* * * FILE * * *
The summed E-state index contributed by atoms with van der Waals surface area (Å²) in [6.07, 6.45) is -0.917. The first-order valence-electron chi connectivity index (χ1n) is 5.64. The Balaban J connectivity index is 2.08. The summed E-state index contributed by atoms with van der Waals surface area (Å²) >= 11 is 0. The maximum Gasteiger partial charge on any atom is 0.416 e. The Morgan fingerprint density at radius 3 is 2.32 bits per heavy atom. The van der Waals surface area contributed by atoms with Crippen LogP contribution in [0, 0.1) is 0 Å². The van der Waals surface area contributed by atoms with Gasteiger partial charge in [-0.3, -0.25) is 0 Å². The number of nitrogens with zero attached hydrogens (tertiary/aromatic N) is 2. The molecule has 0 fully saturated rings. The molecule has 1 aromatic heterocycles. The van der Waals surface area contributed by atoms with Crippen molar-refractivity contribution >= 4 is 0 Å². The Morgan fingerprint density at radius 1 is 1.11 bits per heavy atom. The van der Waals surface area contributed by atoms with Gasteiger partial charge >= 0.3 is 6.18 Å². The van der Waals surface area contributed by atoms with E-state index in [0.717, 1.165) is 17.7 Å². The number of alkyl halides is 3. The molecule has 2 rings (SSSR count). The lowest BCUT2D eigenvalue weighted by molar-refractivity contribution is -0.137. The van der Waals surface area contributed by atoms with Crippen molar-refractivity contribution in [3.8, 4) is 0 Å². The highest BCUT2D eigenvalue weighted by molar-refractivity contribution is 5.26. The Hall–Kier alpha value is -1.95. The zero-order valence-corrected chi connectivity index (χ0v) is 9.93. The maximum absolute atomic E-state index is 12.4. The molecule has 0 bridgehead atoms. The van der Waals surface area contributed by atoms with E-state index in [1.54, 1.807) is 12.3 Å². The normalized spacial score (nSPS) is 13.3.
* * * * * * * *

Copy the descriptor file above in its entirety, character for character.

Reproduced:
The summed E-state index contributed by atoms with van der Waals surface area (Å²) in [6.07, 6.45) is -0.917. The first-order valence-electron chi connectivity index (χ1n) is 5.64. The Balaban J connectivity index is 2.08. The summed E-state index contributed by atoms with van der Waals surface area (Å²) >= 11 is 0. The maximum Gasteiger partial charge on any atom is 0.416 e. The Morgan fingerprint density at radius 3 is 2.32 bits per heavy atom. The van der Waals surface area contributed by atoms with Crippen LogP contribution in [0, 0.1) is 0 Å². The van der Waals surface area contributed by atoms with Gasteiger partial charge in [-0.3, -0.25) is 0 Å². The number of nitrogens with zero attached hydrogens (tertiary/aromatic N) is 2. The molecule has 0 fully saturated rings. The molecule has 1 aromatic heterocycles. The van der Waals surface area contributed by atoms with Crippen molar-refractivity contribution >= 4 is 0 Å². The Morgan fingerprint density at radius 1 is 1.11 bits per heavy atom. The van der Waals surface area contributed by atoms with Gasteiger partial charge >= 0.3 is 6.18 Å². The van der Waals surface area contributed by atoms with E-state index in [0.717, 1.165) is 17.7 Å². The number of alkyl halides is 3. The molecule has 2 rings (SSSR count). The lowest BCUT2D eigenvalue weighted by molar-refractivity contribution is -0.137. The van der Waals surface area contributed by atoms with Crippen molar-refractivity contribution in [3.8, 4) is 0 Å². The highest BCUT2D eigenvalue weighted by molar-refractivity contribution is 5.26. The Hall–Kier alpha value is -1.95. The zero-order valence-corrected chi connectivity index (χ0v) is 9.93. The maximum absolute atomic E-state index is 12.4. The molecule has 0 bridgehead atoms. The van der Waals surface area contributed by atoms with E-state index in [1.54, 1.807) is 12.3 Å². The normalized spacial score (nSPS) is 13.3.